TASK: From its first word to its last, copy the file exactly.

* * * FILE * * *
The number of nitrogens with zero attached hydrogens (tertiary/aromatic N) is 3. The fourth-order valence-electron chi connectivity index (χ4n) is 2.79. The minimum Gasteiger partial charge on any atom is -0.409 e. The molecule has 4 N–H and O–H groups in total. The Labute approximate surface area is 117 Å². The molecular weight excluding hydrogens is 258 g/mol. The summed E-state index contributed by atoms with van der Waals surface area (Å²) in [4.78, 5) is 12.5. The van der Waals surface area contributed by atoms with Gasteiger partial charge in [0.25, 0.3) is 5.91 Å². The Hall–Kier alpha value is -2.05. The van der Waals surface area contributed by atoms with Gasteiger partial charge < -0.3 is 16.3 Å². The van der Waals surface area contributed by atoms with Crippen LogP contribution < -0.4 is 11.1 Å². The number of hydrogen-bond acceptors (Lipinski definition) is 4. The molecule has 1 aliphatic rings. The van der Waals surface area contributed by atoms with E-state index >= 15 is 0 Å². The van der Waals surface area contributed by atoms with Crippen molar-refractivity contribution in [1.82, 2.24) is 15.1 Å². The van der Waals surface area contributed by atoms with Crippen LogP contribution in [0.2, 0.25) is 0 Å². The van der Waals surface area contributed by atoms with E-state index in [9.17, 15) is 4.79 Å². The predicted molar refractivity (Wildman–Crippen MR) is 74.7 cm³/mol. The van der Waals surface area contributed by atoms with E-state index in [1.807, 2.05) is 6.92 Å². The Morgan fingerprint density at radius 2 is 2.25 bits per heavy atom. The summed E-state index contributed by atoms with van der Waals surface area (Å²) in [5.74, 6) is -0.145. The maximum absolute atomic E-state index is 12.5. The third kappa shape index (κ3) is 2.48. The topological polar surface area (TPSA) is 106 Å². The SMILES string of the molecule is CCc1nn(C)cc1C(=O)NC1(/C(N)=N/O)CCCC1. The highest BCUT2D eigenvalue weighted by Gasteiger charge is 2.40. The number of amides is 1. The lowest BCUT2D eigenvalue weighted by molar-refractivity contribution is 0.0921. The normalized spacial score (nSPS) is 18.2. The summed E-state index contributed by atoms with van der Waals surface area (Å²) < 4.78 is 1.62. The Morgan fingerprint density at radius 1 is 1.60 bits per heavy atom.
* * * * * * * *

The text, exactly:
The number of nitrogens with zero attached hydrogens (tertiary/aromatic N) is 3. The fourth-order valence-electron chi connectivity index (χ4n) is 2.79. The minimum Gasteiger partial charge on any atom is -0.409 e. The molecule has 4 N–H and O–H groups in total. The Labute approximate surface area is 117 Å². The molecular weight excluding hydrogens is 258 g/mol. The summed E-state index contributed by atoms with van der Waals surface area (Å²) in [4.78, 5) is 12.5. The van der Waals surface area contributed by atoms with Gasteiger partial charge in [0.25, 0.3) is 5.91 Å². The Hall–Kier alpha value is -2.05. The van der Waals surface area contributed by atoms with Gasteiger partial charge < -0.3 is 16.3 Å². The van der Waals surface area contributed by atoms with Crippen LogP contribution < -0.4 is 11.1 Å². The number of hydrogen-bond acceptors (Lipinski definition) is 4. The molecule has 1 aliphatic rings. The van der Waals surface area contributed by atoms with E-state index >= 15 is 0 Å². The van der Waals surface area contributed by atoms with Crippen molar-refractivity contribution in [1.82, 2.24) is 15.1 Å². The van der Waals surface area contributed by atoms with Crippen LogP contribution in [0.2, 0.25) is 0 Å². The van der Waals surface area contributed by atoms with E-state index in [9.17, 15) is 4.79 Å². The predicted molar refractivity (Wildman–Crippen MR) is 74.7 cm³/mol. The van der Waals surface area contributed by atoms with E-state index in [1.807, 2.05) is 6.92 Å². The Morgan fingerprint density at radius 2 is 2.25 bits per heavy atom. The summed E-state index contributed by atoms with van der Waals surface area (Å²) in [5.74, 6) is -0.145. The maximum absolute atomic E-state index is 12.5. The third kappa shape index (κ3) is 2.48. The topological polar surface area (TPSA) is 106 Å². The SMILES string of the molecule is CCc1nn(C)cc1C(=O)NC1(/C(N)=N/O)CCCC1. The highest BCUT2D eigenvalue weighted by Gasteiger charge is 2.40. The number of amides is 1. The lowest BCUT2D eigenvalue weighted by molar-refractivity contribution is 0.0921. The normalized spacial score (nSPS) is 18.2. The summed E-state index contributed by atoms with van der Waals surface area (Å²) < 4.78 is 1.62. The Morgan fingerprint density at radius 1 is 1.60 bits per heavy atom.